Saturday, April 28, 2018

They do explain the first five

Quite some time back, FXM had the movie The Inn of the Sixth Happiness in their rotation, and I recorded it then. I never got around to watching it because when I looked it up on the TCM Shop, it didn't seem to be in print on DVD. But the movie is going to be on TCM tomorrow afternoon at 2:00 PM, and again at 10:15 PM on May 7. (Amazon lists is on DVD and currently streaming for those who can do that.)

The movie is a dramatization of the life of Gladys Aylward, played here by Ingrid Bergman. Gladys was a British woman who, at the start of the movie, has no real prospects in the UK and has felt a calling, so she wants to become a missionary in China. The folks who run the mission don't think she's up to it, so she gets a job as a maid until she can save up to go to China.

Once she gets to China, she meets Jeannie Lawson (Athene Seyler), an elderly British woman who needs help running her inn and taking care of the people there while telling them Christian stories. Of course, Jeannie being old she dies fairly early in the story, leaving poor Gladys to take care of the inn, and ultimately a bunch of orphans, herself.

There are many of the usual tropes here, notably the local leader, the mandarin (Robert Donat), and the mixed-race military officer Lin Nan (Curd Jürgens credited as Curt). Gladys endears herself to the community by being willing to do things that locals won't, such as serving as an anti-foot-binding official, checking to make certain the loca girls are no longer having their feet bound. Or, seeing that the local prisoners get humane conditions. She's so good at what she does, and loves the place so much, that she takes Chinese citizenship and gets a Chinese name.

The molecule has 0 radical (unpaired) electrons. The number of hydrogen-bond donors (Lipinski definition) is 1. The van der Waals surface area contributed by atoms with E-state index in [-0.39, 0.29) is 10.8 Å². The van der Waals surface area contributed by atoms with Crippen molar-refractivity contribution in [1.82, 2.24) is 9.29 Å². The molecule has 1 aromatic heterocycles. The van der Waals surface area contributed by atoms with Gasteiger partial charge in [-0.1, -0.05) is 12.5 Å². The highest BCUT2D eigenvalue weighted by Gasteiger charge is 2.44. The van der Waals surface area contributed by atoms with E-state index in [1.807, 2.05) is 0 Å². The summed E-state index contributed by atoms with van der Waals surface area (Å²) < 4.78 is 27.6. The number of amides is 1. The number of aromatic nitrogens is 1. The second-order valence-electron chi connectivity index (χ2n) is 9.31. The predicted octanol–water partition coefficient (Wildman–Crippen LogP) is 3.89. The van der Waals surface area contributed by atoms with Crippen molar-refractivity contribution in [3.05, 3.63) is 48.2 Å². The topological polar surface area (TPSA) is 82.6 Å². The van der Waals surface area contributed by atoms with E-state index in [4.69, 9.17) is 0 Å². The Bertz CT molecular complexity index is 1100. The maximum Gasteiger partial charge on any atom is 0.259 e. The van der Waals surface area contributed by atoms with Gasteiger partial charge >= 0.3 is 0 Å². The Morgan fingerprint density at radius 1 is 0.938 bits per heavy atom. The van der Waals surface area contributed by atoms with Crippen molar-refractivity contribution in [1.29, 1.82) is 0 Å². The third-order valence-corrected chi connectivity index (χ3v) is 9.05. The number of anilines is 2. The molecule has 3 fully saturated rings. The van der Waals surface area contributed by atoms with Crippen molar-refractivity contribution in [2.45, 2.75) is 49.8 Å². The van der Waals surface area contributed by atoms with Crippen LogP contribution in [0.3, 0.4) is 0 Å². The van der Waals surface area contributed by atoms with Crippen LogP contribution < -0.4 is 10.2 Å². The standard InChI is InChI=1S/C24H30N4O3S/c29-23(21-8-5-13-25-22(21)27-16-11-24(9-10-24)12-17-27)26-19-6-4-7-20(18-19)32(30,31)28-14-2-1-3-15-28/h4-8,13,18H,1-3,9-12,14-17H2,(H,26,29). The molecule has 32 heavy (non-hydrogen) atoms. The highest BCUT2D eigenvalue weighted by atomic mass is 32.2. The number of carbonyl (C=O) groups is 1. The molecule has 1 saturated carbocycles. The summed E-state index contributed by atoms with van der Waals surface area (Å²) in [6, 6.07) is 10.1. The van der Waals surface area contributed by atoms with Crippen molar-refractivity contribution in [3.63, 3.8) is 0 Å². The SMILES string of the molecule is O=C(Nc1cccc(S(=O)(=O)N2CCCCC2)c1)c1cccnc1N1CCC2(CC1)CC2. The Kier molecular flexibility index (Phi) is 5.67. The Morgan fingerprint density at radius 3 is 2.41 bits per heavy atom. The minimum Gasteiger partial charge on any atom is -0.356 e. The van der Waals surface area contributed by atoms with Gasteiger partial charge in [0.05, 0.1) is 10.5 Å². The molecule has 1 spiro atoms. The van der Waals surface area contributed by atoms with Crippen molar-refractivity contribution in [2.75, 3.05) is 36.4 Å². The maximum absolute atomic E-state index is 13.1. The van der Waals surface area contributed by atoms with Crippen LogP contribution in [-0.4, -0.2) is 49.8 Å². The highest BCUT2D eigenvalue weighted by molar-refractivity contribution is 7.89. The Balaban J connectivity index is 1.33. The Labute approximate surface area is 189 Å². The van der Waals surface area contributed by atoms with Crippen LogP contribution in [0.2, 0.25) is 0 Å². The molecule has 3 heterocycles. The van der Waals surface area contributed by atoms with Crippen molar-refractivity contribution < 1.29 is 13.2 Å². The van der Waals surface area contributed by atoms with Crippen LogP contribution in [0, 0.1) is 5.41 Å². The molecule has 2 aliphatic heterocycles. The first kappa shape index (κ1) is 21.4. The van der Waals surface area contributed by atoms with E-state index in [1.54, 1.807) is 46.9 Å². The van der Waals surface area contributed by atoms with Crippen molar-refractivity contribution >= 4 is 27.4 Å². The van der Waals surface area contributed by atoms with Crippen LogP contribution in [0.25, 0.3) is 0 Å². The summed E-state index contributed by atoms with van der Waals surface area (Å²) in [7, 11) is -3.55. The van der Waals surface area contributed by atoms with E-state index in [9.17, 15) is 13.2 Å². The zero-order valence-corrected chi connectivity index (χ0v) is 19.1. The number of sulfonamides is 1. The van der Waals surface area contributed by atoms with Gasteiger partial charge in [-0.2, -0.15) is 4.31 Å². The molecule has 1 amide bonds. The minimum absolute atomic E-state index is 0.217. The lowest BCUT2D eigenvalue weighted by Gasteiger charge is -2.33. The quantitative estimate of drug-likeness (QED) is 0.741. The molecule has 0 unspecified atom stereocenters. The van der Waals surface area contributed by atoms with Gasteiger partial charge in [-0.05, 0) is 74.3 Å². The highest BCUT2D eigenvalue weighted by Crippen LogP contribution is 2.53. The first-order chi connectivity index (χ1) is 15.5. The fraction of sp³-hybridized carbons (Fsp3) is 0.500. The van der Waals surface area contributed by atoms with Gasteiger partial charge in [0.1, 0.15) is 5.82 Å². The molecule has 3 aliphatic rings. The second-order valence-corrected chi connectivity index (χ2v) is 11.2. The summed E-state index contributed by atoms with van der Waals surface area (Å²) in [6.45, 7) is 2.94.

But it's the 1930s, which you may know from your history was a turbulent time in China because the Japanese had invaded Manchuria at the beginning of the decade and were about to invade much more of the country. Eventually, the war comes to Gladys' neck of the woods and she gets yet another batch of orphans dropped off at her door, so she has to take all of them on a difficult overland journey to the big city.

The Inn of the Sixth Happiness was not my type of movie. I found it overlong, and filled with tiresome tropes of the type I've seen in all sorts of movies about China. Apparently, the real-life Gladys hated it too because it took a lot of liberties with the truth, which would have made an interesting enough movie in its own right. The one thing the movie has going for it is the nice cinematography. Well, that and Bergman's performance; she's competent in a thankless role.

As for the title, it's based on a legend that you wish people five types of happiness: wealth, longevity, good health, virtue, and a peaceful death in old age. As for the sixth happiness, that's one you have to find within yourself. But even here this is all bunk, as the inn was named the Inn of Eight Happinesses, eight being an extremely lucky number in China.

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